One of those buddies, E$, made fun of me once by sending an account of his lunch in the style of my hoops breakdowns. I thought of it last night. Lucky for us all, I have saved that email for over 23 years. I don’t know if this will resonate with you at all, but it made me laugh my ass off. It’s a real shame I don’t have one of my hoops emails so you can see what inspired E$ to mock me.

Here is that email, sent to me on June 19, 1998.

I thought I would share some details from my lunch today. I was a little worried that I would be dining alone, but then Doug, an old buddy from law school, e-mailed and said he could make it. I was stoked. Unfortunately I got wrapped up in my work and almost was late. Doug wouldn’t have liked that. On my way there, I felt pretty good. I had a spring in my step. Both ankles and knees felt great. I was a little hungry, but not starving.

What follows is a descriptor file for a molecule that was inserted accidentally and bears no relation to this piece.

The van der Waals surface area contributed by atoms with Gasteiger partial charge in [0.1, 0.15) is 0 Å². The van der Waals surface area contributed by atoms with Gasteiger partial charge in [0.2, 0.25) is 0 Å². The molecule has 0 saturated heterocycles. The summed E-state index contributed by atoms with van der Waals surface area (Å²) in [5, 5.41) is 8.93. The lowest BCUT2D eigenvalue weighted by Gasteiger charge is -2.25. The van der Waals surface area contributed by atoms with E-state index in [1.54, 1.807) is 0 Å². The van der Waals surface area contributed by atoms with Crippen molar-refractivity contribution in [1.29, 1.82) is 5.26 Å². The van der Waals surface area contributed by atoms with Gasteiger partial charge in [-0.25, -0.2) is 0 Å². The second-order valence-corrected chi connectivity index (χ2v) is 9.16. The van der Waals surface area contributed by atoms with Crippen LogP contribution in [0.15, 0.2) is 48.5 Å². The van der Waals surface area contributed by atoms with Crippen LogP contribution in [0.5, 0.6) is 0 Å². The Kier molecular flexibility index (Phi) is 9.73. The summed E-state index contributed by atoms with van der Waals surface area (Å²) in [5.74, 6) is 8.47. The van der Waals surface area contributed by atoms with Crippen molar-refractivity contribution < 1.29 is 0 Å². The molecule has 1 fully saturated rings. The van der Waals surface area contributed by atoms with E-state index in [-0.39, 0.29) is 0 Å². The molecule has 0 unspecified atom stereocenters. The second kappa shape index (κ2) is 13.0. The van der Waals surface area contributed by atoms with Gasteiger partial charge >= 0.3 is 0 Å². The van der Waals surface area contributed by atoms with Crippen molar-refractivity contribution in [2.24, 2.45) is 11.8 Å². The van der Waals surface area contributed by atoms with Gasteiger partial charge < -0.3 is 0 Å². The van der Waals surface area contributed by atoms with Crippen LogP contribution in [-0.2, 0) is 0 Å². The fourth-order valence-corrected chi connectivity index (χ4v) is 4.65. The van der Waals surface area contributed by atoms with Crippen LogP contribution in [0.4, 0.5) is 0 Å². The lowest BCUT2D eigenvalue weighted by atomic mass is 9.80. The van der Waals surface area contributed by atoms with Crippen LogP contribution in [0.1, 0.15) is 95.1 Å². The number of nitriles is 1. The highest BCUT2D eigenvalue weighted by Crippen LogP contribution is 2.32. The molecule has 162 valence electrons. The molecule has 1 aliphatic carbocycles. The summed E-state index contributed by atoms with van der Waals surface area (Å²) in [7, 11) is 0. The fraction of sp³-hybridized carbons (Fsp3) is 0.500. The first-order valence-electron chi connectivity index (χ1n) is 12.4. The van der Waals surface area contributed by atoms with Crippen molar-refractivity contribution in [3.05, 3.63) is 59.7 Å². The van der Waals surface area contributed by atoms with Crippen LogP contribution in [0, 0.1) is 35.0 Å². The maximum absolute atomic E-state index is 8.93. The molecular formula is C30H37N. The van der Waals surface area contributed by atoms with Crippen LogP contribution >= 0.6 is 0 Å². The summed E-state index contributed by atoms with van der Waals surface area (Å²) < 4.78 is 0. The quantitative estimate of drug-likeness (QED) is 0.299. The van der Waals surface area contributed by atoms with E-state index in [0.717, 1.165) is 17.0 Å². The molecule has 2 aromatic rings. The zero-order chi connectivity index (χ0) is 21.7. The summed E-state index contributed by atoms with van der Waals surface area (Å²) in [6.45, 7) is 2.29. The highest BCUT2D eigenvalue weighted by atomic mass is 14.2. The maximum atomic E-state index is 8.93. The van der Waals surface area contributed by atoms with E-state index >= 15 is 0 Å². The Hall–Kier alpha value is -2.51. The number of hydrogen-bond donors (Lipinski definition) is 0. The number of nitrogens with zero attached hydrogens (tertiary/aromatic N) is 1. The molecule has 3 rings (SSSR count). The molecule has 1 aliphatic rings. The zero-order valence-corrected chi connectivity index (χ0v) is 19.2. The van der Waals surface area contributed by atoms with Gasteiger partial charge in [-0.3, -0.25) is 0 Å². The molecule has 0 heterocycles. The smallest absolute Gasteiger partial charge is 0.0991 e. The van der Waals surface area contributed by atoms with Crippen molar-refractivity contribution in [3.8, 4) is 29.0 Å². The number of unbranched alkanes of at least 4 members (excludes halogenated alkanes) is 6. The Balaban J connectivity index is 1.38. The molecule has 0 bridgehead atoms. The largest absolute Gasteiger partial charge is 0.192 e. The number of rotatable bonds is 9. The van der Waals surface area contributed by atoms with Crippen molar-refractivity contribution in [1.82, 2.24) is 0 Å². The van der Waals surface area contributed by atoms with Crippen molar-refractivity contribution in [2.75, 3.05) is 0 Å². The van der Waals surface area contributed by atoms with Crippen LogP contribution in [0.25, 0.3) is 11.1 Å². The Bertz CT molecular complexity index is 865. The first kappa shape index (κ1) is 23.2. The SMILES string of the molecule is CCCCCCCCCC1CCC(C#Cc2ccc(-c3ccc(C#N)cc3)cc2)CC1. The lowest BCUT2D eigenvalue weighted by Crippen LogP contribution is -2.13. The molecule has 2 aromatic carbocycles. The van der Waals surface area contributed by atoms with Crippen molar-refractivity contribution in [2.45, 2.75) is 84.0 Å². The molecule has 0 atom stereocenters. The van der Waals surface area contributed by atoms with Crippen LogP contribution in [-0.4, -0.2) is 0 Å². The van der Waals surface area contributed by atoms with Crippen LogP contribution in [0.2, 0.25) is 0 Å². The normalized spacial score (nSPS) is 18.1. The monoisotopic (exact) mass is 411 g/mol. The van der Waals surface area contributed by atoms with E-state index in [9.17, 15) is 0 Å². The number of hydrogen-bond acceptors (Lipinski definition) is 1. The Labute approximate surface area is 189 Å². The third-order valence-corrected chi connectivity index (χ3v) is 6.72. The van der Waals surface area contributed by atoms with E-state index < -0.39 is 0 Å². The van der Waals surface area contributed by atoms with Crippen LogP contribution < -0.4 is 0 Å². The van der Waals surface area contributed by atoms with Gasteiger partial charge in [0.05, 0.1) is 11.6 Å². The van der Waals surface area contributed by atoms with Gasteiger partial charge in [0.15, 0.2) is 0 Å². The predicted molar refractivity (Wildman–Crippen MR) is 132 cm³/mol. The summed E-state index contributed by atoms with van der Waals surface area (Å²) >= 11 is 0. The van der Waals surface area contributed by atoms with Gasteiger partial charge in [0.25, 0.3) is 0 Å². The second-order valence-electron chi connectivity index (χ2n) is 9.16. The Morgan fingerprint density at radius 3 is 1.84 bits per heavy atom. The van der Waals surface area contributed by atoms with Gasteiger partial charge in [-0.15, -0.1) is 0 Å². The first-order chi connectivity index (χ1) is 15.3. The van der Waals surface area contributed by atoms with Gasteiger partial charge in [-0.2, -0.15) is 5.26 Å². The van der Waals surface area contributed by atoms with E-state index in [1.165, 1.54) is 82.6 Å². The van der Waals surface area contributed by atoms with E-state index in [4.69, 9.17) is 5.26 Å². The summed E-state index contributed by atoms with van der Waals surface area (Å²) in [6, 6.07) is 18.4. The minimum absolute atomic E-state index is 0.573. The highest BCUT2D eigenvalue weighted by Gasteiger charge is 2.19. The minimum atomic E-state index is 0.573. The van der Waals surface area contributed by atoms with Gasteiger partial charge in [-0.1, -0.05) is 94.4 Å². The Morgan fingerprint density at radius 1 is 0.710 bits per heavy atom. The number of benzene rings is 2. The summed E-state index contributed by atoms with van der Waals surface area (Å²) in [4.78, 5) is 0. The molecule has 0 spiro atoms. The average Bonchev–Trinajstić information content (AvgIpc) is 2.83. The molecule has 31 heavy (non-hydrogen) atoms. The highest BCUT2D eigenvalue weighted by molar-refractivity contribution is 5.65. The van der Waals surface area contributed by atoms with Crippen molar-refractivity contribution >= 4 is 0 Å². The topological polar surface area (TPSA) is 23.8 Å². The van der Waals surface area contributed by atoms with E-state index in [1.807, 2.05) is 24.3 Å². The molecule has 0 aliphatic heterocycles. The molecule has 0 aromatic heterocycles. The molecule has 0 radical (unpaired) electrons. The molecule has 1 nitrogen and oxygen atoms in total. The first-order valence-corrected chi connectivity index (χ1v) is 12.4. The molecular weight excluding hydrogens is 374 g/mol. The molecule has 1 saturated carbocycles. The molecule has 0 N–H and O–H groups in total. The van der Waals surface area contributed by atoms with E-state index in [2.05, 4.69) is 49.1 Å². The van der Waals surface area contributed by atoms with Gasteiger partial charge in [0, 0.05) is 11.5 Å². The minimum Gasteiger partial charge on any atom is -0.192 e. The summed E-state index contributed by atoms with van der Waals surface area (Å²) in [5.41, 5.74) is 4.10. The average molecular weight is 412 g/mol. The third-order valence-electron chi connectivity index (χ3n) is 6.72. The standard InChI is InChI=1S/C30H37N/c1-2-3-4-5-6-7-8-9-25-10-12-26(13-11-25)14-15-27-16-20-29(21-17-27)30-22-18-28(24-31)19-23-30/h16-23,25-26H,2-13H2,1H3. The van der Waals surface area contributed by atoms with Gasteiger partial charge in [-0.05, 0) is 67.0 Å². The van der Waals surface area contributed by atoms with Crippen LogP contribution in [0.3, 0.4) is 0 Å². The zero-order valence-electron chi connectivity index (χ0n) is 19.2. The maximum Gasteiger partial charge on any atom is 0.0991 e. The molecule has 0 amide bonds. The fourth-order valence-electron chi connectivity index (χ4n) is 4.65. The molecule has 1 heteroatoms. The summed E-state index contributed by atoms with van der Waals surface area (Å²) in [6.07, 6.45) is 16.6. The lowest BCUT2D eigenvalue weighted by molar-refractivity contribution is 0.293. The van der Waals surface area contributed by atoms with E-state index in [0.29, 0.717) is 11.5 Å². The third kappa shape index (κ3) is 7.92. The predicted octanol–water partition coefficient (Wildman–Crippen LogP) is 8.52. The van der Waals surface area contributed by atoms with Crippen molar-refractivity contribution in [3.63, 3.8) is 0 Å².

As I approached, I pondered what I might get. Due to stomach trouble, I haven’t been able to eat up to my potential lately. I was torn between four choices: the southern style, a large turkey sandwich, quarter chicken, or rib sandwich. I was feeling more carnivorous that usual, so I went with the rib sandwich. As Doug and I discussed the events of the day, I began sweating with anticipation. Would I be able to complete the mission? Would I be my old self? Would I finish the rib sandwich? When the order was brought to our table, I noticed that the ribs were even bigger than usual. I had my work cut out for me. I dug in with a vengeance. I drove hard into the pickles, posted up the wonder bread and put a sweat move on the sauce. I felt good and I was kicking ass. Within five minutes I new I was back to my old form. I finished the rib sandwich in less than fifteen minutes and had time to really enjoy my side of Cole slaw. I kicked everyone’s ass. No one ate as fast, or as much, as me today.

It was great. I now understand why I am continually drawn to the table. It’s where I belong. It’s my true love. It’s my destiny. As my uncle Leon used to say – eat, drink and be merry, for tomorrow you may die.


Peace, indeed.